By contrast, Leinster had a dozen line breaks, beat twice as many defenders (28 to 16) and scored the game’s only two tries. The first was completed by one of Sean Cronin’s three line breaks, after Cian Healy and Tadhg Furlong had in turn straightened the line and passed perfectly, the front-row finishing the move as efficiently as any trio of backs.

It was Cronin’s 13th try of a remarkable season, and his 40th overall (equating to 200 points) in 172 games for Leinster. An earlier break, cutting back onto Luke McGrath’s switch pass, led to Niall Scannell’s yellow card and a Ross Byrne penalty. Cronin remains by some distance the best game-breaking Irish hooker around, and by a distance.

I thought Jack Conan was very good, looked very strong in contact on both sides of the ball

Leinster’s back-row eclipsed their Munster counterparts around the park. Josh van der Flier was Man of the Match after three months out following ankle surgery, with 27 tackles, but equally Jack Conan and Rhys Ruddock had big games. Conan’s dynamic charges (making 41 metres to Stander’s 20, each off 17 carries) was augmented by his ability to beat tackles and offload, and his line speed in defence.

‘Strong in contact’

“I thought Jack Conan was very good, looked very strong in contact on both sides of the ball,” ventured Leo Cullen. “He got off the line well and put pressure on their attack. The same with James Ryan, who gets through a mountain of work, as he always does.”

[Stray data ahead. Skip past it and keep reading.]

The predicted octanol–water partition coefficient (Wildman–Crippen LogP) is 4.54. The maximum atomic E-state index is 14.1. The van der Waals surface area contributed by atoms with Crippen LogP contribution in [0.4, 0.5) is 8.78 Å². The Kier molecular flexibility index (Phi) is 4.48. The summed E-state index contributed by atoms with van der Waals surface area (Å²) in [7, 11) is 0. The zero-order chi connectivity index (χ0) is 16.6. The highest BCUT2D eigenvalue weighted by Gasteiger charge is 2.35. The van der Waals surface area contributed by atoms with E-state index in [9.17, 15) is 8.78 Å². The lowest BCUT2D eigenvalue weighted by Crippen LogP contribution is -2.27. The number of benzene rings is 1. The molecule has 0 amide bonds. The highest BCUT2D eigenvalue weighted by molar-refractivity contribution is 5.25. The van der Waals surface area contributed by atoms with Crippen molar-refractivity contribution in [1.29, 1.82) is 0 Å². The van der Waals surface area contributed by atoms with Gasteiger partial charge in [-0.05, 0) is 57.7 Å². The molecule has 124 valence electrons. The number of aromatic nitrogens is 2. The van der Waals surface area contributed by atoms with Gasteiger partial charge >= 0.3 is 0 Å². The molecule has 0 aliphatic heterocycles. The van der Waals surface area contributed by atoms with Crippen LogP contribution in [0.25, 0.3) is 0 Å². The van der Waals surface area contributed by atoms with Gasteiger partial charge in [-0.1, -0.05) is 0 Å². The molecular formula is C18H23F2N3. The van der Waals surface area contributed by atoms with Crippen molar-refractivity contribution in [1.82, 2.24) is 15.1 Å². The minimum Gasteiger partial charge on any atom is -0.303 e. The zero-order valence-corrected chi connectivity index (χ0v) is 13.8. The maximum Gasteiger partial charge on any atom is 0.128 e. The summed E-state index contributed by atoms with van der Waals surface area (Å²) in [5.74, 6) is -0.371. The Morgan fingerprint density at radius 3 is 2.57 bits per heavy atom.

Another difference was Leinster’s ability to go up a gear. Akin to Saracens when Maro Itoje was yellow-carded last week, they brought more line speed and intensity when Lowe was binned to emerge 3-3 from that period. Then, when Scannell was sidelined, they upped their tempo and width to win that spell 10-3.

A la last week, Leinster were again true to type when going up the line well into first-half overtime, and were rewarded with Ross Byrne’s third penalty to go in at half-time 8-6 ahead. It felt significant.

“Sometimes it doesn’t have to be the prettiest,” said Cullen. “It’s cup rugby so winners go on and stay in the competition and get a chance to lift the trophy. Losers are done, they’re out, basically.”

As Munster know only too well.

Scoring sequence: 3 mins Byrne pen 3-0; 6 mins Carbery pen 3-3; 25 mins Carbery pen 3-6; 35 mins Byrne pen 6-6; 40 (+7) mins Byrne pen 9-6; (half-time 9-6); 46 mins Byrne pen 12-6; 51 mins Carbery pen 12-9; 55 mins Cronin try, Byrne con 19-9; 80 mins Lowe try 24-9.

Leinster: Jordan Larmour; Dave Kearney, Garry Ringrose, Robbie Henshaw, James Lowe; Ross Byrne, Luke McGrath; Cian Healy, Seán Cronin, Tadhg Furlong, Devin Toner, James Ryan, Rhys Ruddock (capt), Josh van der Flier, Jack Conan.

Replacements: Rory O’Loughlin for Henshaw (32-40 and 78 mins), Scott Fardy for Toner (40 mins), Johnny Sexton for Byrne (58 mins), Bryan Byrne for Cronin, Ed Byrne for Healy, Andrew Porter for Furlong (62 mins), Nick McCarthy for McGrath (71 mins), Max Deegan for Van der Flier (77 mins).

Sinbinned: Lowe (25-35 mins),

Munster: Mike Haley; Andrew Conway, Chris Farrell, Rory Scannell, Keith Earls; Joey Carbery, Conor Murray; Dave Kilcoyne, Niall Scannell, John Ryan; Jean Kleyn, Tadhg Beirne; Peter O’Mahony (Capt), CJ Stander, Arno Botha.

Replacements: Stephen Archer for Ryan, Fineen Wycherley for Kleyn, Jack O’Donoghue for Botha (all 58 mins), Alby Mathewson for Murray, Dan Goggin for R Scannell (both 68 mins), Alby Mathewson for Murray (67 mins), Liam O’Connor for Kilcoyne (70 mins), JJ Hanrahan for Carbery (72 mins), Kevin O’Byrne for N Scannell (77 mins).

Sinbinned: N Scannell (45-55 mins).

Referee: Mike Adamson (SRU)